A number of investigators have stimulated electrically the cut surface of the mesencephalon in decerebrate animals and have described in detail the reactions elicited. The literature related to such experiments has been reviewed by Hinsey, Ranson and Dixon.1 In general, stimulation of the pyramidal fibers in the basis pedunculi has been found to cause a rapid flexion of the fore and hind limbs of the side opposite to that stimulated, followed, on cessation of the stimulus, by prompt relaxation. However, when the stimulus is applied to the tegmentum there occurs a slow flexion of the ipsolateral fore limb and extension of the contralateral fore limb, these reactions persisting for some seconds after stimulation has ceased. Associated with these movements is a curvature of the spinal column which bends the trunk so that it offers a concavity toward the stimulated side. This curvature turns the head and tail toward the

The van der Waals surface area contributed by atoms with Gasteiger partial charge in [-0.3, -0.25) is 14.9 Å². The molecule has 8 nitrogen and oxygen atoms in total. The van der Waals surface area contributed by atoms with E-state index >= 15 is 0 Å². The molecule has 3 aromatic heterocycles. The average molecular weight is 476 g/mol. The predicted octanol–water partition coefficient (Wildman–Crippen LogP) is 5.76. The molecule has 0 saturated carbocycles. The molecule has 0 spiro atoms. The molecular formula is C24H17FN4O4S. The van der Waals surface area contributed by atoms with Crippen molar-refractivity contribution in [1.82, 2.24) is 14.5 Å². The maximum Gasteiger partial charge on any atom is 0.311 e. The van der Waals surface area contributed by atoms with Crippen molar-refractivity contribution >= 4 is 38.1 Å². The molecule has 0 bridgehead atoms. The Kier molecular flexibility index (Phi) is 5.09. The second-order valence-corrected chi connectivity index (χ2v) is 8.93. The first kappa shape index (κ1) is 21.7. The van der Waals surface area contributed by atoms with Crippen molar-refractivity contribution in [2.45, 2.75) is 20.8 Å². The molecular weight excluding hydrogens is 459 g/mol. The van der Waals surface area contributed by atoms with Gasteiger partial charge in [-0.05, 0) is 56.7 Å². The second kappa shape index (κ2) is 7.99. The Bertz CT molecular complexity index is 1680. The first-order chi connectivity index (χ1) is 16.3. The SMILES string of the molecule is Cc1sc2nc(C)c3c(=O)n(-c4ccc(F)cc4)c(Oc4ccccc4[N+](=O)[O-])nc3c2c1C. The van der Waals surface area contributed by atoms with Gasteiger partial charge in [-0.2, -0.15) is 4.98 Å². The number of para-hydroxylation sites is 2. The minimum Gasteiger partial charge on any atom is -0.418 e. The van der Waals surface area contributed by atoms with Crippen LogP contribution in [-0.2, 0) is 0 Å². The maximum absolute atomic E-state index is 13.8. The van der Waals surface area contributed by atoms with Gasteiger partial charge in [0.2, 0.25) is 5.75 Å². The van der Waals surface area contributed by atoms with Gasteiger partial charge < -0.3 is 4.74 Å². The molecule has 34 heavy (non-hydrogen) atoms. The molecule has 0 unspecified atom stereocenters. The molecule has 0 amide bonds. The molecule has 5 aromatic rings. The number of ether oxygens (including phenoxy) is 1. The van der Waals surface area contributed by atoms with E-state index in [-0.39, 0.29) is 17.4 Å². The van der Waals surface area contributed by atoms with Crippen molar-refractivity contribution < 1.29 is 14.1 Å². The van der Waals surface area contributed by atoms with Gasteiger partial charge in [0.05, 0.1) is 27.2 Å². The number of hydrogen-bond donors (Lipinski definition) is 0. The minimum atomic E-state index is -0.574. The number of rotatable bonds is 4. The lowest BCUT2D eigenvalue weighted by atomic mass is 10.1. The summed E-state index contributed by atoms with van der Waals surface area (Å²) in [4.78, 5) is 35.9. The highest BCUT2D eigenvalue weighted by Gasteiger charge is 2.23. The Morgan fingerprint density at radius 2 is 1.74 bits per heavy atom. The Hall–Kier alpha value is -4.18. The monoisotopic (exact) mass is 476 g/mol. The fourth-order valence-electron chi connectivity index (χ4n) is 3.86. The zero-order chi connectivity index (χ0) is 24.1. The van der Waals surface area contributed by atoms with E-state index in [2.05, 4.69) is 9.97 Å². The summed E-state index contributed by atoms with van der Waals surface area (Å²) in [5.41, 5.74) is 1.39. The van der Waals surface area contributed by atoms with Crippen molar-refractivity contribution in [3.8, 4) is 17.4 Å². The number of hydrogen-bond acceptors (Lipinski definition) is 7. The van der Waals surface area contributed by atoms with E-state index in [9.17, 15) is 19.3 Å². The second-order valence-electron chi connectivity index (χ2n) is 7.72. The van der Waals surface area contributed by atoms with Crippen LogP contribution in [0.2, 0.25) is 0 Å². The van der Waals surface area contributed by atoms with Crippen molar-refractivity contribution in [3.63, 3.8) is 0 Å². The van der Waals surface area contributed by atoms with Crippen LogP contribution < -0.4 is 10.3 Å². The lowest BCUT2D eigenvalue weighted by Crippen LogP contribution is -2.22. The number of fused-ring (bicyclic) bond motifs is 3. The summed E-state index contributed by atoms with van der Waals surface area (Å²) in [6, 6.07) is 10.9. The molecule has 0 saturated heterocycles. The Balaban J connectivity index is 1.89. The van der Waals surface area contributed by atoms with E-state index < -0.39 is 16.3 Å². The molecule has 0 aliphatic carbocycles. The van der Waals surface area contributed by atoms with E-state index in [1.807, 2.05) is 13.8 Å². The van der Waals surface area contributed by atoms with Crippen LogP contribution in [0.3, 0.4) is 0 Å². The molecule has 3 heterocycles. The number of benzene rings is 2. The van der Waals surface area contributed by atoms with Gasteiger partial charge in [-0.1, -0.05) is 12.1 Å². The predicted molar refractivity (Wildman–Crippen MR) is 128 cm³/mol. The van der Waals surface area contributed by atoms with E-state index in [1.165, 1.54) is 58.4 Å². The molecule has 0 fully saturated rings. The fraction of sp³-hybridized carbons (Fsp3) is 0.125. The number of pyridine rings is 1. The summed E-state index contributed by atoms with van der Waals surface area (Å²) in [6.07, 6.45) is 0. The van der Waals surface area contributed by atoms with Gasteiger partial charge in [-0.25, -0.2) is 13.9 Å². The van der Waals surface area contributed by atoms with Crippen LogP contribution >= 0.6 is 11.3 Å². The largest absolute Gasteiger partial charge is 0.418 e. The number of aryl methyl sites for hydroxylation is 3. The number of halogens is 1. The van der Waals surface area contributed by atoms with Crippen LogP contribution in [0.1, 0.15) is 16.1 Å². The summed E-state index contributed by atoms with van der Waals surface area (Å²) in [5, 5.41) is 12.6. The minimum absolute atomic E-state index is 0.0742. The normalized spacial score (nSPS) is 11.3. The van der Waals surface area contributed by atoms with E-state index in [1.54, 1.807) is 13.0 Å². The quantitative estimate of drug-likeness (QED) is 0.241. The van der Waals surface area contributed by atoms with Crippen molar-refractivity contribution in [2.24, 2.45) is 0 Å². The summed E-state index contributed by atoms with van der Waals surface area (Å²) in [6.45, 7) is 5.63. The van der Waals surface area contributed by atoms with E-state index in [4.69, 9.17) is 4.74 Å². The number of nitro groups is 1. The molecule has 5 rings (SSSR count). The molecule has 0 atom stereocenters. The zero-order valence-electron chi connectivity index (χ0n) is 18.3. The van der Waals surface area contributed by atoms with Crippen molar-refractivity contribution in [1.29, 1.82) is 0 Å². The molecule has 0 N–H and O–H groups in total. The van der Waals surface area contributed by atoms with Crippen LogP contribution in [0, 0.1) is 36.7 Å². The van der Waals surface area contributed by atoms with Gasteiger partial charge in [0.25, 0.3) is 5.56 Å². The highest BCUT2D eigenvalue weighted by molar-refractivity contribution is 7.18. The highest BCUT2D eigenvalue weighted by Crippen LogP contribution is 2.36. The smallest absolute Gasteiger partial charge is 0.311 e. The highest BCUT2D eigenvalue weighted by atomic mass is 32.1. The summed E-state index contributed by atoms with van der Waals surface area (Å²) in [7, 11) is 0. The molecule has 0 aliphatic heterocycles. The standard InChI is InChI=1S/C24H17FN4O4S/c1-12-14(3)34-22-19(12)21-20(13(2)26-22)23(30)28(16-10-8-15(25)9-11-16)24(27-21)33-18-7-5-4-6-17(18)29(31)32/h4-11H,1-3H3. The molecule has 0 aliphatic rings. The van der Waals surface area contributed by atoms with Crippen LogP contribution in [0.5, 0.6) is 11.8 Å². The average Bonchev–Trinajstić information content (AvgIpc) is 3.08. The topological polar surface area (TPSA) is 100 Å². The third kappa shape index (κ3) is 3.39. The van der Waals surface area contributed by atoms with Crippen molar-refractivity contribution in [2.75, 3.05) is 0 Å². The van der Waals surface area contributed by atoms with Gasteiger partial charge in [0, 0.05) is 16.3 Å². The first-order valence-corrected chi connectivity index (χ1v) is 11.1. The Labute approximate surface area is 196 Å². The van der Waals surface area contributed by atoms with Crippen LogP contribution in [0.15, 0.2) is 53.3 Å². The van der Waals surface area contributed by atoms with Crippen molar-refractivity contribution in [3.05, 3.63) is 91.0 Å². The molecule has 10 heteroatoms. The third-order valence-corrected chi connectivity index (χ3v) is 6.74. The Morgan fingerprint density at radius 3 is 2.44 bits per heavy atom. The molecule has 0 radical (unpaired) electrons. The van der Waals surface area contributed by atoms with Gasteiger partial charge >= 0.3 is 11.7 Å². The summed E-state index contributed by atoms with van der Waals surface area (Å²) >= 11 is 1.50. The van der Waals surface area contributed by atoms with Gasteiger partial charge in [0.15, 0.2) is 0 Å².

INGRAM WR, RANSON SW, HANNETT FI, ZEISS FR, TERWILLIGER EH. RESULTS OF STIMULATION OF THE TEGMENTUM WITH THE HORSLEY-CLARKE STEREOTAXIC APPARATUS. Arch NeurPsych. 1932;28(3):513–541. doi:10.1001/archneurpsyc.1932.02240030033002
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